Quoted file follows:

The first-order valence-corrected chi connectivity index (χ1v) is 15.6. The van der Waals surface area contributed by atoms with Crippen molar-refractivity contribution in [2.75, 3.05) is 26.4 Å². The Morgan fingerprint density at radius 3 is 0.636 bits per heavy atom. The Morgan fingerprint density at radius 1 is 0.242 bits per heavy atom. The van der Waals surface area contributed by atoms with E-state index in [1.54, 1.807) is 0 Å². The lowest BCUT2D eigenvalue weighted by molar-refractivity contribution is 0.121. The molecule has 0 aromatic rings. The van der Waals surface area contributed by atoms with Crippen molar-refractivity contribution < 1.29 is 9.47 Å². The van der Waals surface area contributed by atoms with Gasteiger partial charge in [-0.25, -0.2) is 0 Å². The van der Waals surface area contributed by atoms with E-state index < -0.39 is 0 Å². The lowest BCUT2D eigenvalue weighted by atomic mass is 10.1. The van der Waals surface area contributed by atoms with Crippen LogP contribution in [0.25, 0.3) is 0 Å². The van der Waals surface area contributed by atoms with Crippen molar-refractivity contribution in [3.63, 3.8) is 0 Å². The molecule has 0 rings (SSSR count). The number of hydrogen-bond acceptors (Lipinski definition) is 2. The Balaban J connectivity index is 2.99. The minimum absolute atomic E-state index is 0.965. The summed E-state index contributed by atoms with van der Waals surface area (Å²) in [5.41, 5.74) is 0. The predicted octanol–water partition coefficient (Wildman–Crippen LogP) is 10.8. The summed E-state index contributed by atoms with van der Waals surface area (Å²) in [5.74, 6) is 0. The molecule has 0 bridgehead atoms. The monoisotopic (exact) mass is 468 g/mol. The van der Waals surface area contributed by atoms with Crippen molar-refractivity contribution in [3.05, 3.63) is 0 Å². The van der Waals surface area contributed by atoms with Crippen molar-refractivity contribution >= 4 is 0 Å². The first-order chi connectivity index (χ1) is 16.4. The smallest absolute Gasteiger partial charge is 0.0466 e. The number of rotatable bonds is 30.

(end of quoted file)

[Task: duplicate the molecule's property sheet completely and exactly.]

The first-order valence-corrected chi connectivity index (χ1v) is 15.6. The van der Waals surface area contributed by atoms with Crippen molar-refractivity contribution in [2.75, 3.05) is 26.4 Å². The Morgan fingerprint density at radius 3 is 0.636 bits per heavy atom. The Morgan fingerprint density at radius 1 is 0.242 bits per heavy atom. The van der Waals surface area contributed by atoms with E-state index in [1.54, 1.807) is 0 Å². The lowest BCUT2D eigenvalue weighted by molar-refractivity contribution is 0.121. The molecule has 0 aromatic rings. The van der Waals surface area contributed by atoms with Crippen molar-refractivity contribution < 1.29 is 9.47 Å². The van der Waals surface area contributed by atoms with Gasteiger partial charge in [-0.25, -0.2) is 0 Å². The van der Waals surface area contributed by atoms with E-state index < -0.39 is 0 Å². The lowest BCUT2D eigenvalue weighted by atomic mass is 10.1. The van der Waals surface area contributed by atoms with Crippen LogP contribution in [0.25, 0.3) is 0 Å². The van der Waals surface area contributed by atoms with Crippen molar-refractivity contribution in [3.63, 3.8) is 0 Å². The molecule has 0 rings (SSSR count). The number of hydrogen-bond acceptors (Lipinski definition) is 2. The Balaban J connectivity index is 2.99. The minimum absolute atomic E-state index is 0.965. The summed E-state index contributed by atoms with van der Waals surface area (Å²) in [5.41, 5.74) is 0. The predicted octanol–water partition coefficient (Wildman–Crippen LogP) is 10.8. The summed E-state index contributed by atoms with van der Waals surface area (Å²) in [5.74, 6) is 0. The molecule has 0 bridgehead atoms. The monoisotopic (exact) mass is 468 g/mol. The van der Waals surface area contributed by atoms with Crippen molar-refractivity contribution in [3.05, 3.63) is 0 Å². The van der Waals surface area contributed by atoms with Crippen molar-refractivity contribution >= 4 is 0 Å². The first-order chi connectivity index (χ1) is 16.4. The smallest absolute Gasteiger partial charge is 0.0466 e. The number of rotatable bonds is 30.